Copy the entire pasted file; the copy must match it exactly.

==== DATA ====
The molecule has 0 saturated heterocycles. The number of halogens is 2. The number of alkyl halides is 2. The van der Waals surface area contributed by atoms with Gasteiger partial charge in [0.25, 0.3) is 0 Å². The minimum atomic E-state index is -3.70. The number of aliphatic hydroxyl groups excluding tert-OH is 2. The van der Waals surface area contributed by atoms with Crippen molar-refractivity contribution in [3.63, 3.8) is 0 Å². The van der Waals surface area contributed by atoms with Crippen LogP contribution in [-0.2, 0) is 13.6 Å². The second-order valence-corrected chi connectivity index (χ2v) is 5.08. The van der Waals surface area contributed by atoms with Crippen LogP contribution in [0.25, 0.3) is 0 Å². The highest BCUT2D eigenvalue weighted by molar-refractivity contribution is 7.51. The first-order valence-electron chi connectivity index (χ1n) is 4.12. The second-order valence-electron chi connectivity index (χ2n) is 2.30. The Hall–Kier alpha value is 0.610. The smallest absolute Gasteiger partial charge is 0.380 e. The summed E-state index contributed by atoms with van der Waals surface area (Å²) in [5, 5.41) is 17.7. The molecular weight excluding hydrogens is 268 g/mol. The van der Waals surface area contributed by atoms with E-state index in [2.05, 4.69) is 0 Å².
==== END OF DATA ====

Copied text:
The molecule has 0 saturated heterocycles. The number of halogens is 2. The number of alkyl halides is 2. The van der Waals surface area contributed by atoms with Gasteiger partial charge in [0.25, 0.3) is 0 Å². The minimum atomic E-state index is -3.70. The number of aliphatic hydroxyl groups excluding tert-OH is 2. The van der Waals surface area contributed by atoms with Crippen molar-refractivity contribution in [3.63, 3.8) is 0 Å². The van der Waals surface area contributed by atoms with Crippen LogP contribution in [-0.2, 0) is 13.6 Å². The second-order valence-corrected chi connectivity index (χ2v) is 5.08. The van der Waals surface area contributed by atoms with Crippen LogP contribution in [0.25, 0.3) is 0 Å². The highest BCUT2D eigenvalue weighted by molar-refractivity contribution is 7.51. The first-order valence-electron chi connectivity index (χ1n) is 4.12. The second-order valence-electron chi connectivity index (χ2n) is 2.30. The Hall–Kier alpha value is 0.610. The smallest absolute Gasteiger partial charge is 0.380 e. The summed E-state index contributed by atoms with van der Waals surface area (Å²) in [5, 5.41) is 17.7. The molecular weight excluding hydrogens is 268 g/mol. The van der Waals surface area contributed by atoms with E-state index in [2.05, 4.69) is 0 Å².